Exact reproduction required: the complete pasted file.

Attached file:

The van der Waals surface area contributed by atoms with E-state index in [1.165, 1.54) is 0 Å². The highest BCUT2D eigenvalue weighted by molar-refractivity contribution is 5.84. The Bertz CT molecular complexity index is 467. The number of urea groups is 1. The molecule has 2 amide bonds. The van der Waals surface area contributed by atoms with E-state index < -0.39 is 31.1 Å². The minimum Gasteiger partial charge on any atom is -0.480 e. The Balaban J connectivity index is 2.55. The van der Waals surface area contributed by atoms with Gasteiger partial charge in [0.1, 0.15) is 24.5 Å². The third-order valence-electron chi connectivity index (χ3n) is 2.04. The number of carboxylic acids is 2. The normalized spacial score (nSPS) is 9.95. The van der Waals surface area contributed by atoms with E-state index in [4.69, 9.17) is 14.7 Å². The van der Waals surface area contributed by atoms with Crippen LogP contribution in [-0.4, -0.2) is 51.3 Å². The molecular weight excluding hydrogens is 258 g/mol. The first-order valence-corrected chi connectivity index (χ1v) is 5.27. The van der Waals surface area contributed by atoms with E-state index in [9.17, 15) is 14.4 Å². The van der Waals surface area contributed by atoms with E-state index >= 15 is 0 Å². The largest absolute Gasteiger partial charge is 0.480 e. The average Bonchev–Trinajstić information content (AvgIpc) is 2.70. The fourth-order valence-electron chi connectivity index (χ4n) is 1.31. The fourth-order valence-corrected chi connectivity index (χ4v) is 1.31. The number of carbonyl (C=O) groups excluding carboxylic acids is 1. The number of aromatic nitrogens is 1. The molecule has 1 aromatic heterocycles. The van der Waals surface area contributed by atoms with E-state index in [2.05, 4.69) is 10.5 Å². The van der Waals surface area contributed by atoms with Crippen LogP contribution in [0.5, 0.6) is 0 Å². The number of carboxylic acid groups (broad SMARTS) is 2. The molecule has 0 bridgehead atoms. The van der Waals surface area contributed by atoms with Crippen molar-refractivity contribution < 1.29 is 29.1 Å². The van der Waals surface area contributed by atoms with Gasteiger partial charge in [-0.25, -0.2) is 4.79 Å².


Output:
The van der Waals surface area contributed by atoms with E-state index in [1.165, 1.54) is 0 Å². The highest BCUT2D eigenvalue weighted by molar-refractivity contribution is 5.84. The Bertz CT molecular complexity index is 467. The number of urea groups is 1. The molecule has 2 amide bonds. The van der Waals surface area contributed by atoms with E-state index < -0.39 is 31.1 Å². The minimum Gasteiger partial charge on any atom is -0.480 e. The Balaban J connectivity index is 2.55. The van der Waals surface area contributed by atoms with Gasteiger partial charge in [0.1, 0.15) is 24.5 Å². The third-order valence-electron chi connectivity index (χ3n) is 2.04. The number of carboxylic acids is 2. The normalized spacial score (nSPS) is 9.95. The van der Waals surface area contributed by atoms with E-state index in [4.69, 9.17) is 14.7 Å². The van der Waals surface area contributed by atoms with Crippen LogP contribution in [-0.4, -0.2) is 51.3 Å². The molecular weight excluding hydrogens is 258 g/mol. The first-order valence-corrected chi connectivity index (χ1v) is 5.27. The van der Waals surface area contributed by atoms with E-state index in [9.17, 15) is 14.4 Å². The van der Waals surface area contributed by atoms with E-state index >= 15 is 0 Å². The largest absolute Gasteiger partial charge is 0.480 e. The average Bonchev–Trinajstić information content (AvgIpc) is 2.70. The fourth-order valence-electron chi connectivity index (χ4n) is 1.31. The fourth-order valence-corrected chi connectivity index (χ4v) is 1.31. The number of carbonyl (C=O) groups excluding carboxylic acids is 1. The number of aromatic nitrogens is 1. The molecule has 1 aromatic heterocycles. The van der Waals surface area contributed by atoms with E-state index in [2.05, 4.69) is 10.5 Å². The van der Waals surface area contributed by atoms with Crippen LogP contribution in [0.5, 0.6) is 0 Å². The number of carboxylic acid groups (broad SMARTS) is 2. The molecule has 0 bridgehead atoms. The van der Waals surface area contributed by atoms with Crippen molar-refractivity contribution < 1.29 is 29.1 Å². The van der Waals surface area contributed by atoms with Gasteiger partial charge in [-0.25, -0.2) is 4.79 Å².